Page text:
New UK joint working initiative addresses heart disease

Paul Tunnah


The old saying goes that “prevention is better than cure” and, as words of wisdom go, it’s hard to disagree with in most circumstances.

For example, look at the humble motor car. You don’t need to understand the detailed mechanics of a car to know that there are many things that can go wrong in such a complex piece of machinery. You have tyres pounding the tarmac every day, engines with heavy bits of metal spinning around at up to several thousand revolutions per minute and paintwork which is exposed to all manner of grit, rain and insect life being flung at it. However, for most of us it’s rare that we need to “cure” our car in the sense of major repair work. We tend to be quite diligent at checking tyres, oil level and ensuring a regular all-round service to pick up any impending disasters.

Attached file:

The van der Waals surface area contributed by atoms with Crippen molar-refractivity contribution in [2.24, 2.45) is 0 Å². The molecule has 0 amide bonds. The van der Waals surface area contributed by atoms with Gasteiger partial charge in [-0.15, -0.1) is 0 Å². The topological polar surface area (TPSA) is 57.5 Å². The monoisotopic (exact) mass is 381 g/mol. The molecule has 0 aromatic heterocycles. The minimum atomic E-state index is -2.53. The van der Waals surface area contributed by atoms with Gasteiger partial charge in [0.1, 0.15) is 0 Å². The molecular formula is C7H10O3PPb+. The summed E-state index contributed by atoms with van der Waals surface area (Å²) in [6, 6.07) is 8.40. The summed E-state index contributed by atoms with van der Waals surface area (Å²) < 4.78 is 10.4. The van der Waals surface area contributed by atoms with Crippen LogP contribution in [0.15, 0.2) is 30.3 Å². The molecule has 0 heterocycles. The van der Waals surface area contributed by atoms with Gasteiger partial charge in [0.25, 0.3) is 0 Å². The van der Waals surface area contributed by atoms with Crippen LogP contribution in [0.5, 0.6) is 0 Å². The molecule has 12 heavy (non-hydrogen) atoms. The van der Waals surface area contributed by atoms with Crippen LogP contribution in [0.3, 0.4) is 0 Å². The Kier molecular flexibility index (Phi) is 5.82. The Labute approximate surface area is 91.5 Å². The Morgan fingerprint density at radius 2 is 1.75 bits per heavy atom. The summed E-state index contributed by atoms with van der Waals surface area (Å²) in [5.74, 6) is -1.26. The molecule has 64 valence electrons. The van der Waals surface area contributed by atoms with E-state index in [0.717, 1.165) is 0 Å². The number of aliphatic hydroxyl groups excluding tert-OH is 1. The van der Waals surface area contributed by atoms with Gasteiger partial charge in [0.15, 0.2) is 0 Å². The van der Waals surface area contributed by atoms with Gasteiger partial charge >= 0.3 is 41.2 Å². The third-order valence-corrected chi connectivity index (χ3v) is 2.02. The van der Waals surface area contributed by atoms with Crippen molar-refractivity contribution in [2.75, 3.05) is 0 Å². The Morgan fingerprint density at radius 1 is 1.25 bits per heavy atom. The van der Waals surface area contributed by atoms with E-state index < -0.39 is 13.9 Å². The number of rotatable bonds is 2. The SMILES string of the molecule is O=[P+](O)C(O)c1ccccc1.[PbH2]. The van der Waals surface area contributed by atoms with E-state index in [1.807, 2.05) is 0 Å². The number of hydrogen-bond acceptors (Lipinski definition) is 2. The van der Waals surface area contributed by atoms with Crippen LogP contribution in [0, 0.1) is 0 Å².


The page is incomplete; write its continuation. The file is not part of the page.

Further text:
But if you think a car is a complex piece of kit, just consider the human body for a moment. Think of all the different organs and cells involved in keeping us going, think of what the body is exposed to every day and then think about the cumulative effect of that over many years. Consider the human heart, which beats around 100,000 times every day, which is 36.5 million beats a year and well over 2.5 billion beats in the average lifetime. It’s hardly surprising that as we grow older the risk of cardiovascular events increases significantly, especially if we live a lifestyle that exposes us to risk factors such as a fatty diet, low levels of exercise, smoking or stressful work.


“Consider the human heart, which beats around 100,000 times every day, which is 36.5 million beats a year and well over 2.5 billion beats in the average lifetime.”